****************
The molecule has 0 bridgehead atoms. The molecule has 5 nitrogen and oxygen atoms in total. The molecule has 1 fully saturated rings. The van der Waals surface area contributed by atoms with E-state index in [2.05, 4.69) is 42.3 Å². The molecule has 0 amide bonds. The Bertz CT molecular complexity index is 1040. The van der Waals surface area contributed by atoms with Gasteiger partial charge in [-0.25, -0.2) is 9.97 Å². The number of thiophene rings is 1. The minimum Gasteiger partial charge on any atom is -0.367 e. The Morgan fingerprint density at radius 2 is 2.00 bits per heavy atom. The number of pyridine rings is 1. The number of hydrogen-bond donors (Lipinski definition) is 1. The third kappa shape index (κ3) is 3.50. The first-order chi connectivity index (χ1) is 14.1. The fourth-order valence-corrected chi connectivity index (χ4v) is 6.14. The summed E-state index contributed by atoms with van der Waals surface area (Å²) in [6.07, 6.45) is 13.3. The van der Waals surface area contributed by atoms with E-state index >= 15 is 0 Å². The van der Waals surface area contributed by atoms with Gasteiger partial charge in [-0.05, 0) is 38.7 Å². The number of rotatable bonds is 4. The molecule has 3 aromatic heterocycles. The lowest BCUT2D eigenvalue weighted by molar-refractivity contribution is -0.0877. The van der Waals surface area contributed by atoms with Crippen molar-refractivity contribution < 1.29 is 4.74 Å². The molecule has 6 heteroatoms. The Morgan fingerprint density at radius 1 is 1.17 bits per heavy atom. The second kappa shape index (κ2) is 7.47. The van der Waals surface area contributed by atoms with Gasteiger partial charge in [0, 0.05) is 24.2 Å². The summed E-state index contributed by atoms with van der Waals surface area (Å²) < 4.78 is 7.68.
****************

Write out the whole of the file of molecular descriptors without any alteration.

The molecule has 0 bridgehead atoms. The molecule has 5 nitrogen and oxygen atoms in total. The molecule has 1 fully saturated rings. The van der Waals surface area contributed by atoms with E-state index in [2.05, 4.69) is 42.3 Å². The molecule has 0 amide bonds. The Bertz CT molecular complexity index is 1040. The van der Waals surface area contributed by atoms with Gasteiger partial charge in [-0.25, -0.2) is 9.97 Å². The number of thiophene rings is 1. The minimum Gasteiger partial charge on any atom is -0.367 e. The Morgan fingerprint density at radius 2 is 2.00 bits per heavy atom. The number of pyridine rings is 1. The number of hydrogen-bond donors (Lipinski definition) is 1. The third kappa shape index (κ3) is 3.50. The first-order chi connectivity index (χ1) is 14.1. The fourth-order valence-corrected chi connectivity index (χ4v) is 6.14. The summed E-state index contributed by atoms with van der Waals surface area (Å²) in [6.07, 6.45) is 13.3. The van der Waals surface area contributed by atoms with E-state index >= 15 is 0 Å². The van der Waals surface area contributed by atoms with Gasteiger partial charge in [-0.05, 0) is 38.7 Å². The number of rotatable bonds is 4. The molecule has 3 aromatic heterocycles. The lowest BCUT2D eigenvalue weighted by molar-refractivity contribution is -0.0877. The van der Waals surface area contributed by atoms with Crippen molar-refractivity contribution < 1.29 is 4.74 Å². The molecule has 6 heteroatoms. The Morgan fingerprint density at radius 1 is 1.17 bits per heavy atom. The second kappa shape index (κ2) is 7.47. The van der Waals surface area contributed by atoms with Gasteiger partial charge in [0, 0.05) is 24.2 Å². The summed E-state index contributed by atoms with van der Waals surface area (Å²) < 4.78 is 7.68.